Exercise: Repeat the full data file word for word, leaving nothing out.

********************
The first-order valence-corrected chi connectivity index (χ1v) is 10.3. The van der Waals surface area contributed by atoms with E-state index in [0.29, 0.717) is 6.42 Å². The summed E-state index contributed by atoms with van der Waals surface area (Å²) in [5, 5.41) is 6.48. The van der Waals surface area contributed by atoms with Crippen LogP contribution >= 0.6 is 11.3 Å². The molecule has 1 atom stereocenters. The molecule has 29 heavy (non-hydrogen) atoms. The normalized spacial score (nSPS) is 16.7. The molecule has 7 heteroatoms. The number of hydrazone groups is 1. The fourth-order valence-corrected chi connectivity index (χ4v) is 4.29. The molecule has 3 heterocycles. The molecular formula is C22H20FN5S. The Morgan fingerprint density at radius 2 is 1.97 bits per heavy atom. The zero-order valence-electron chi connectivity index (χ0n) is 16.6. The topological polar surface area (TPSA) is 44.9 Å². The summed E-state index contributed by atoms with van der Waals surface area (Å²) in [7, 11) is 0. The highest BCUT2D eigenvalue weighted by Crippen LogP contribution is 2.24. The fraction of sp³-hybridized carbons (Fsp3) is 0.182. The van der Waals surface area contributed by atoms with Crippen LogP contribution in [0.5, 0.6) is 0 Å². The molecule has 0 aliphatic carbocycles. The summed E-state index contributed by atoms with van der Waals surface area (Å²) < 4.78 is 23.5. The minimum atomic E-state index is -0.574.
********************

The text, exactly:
The first-order valence-corrected chi connectivity index (χ1v) is 10.3. The van der Waals surface area contributed by atoms with E-state index in [0.29, 0.717) is 6.42 Å². The summed E-state index contributed by atoms with van der Waals surface area (Å²) in [5, 5.41) is 6.48. The van der Waals surface area contributed by atoms with Crippen LogP contribution >= 0.6 is 11.3 Å². The molecule has 1 atom stereocenters. The molecule has 29 heavy (non-hydrogen) atoms. The normalized spacial score (nSPS) is 16.7. The molecule has 7 heteroatoms. The number of hydrazone groups is 1. The fourth-order valence-corrected chi connectivity index (χ4v) is 4.29. The molecule has 3 heterocycles. The molecular formula is C22H20FN5S. The Morgan fingerprint density at radius 2 is 1.97 bits per heavy atom. The zero-order valence-electron chi connectivity index (χ0n) is 16.6. The topological polar surface area (TPSA) is 44.9 Å². The summed E-state index contributed by atoms with van der Waals surface area (Å²) in [7, 11) is 0. The highest BCUT2D eigenvalue weighted by Crippen LogP contribution is 2.24. The fraction of sp³-hybridized carbons (Fsp3) is 0.182. The van der Waals surface area contributed by atoms with Crippen LogP contribution in [0.5, 0.6) is 0 Å². The molecule has 0 aliphatic carbocycles. The summed E-state index contributed by atoms with van der Waals surface area (Å²) < 4.78 is 23.5. The minimum atomic E-state index is -0.574.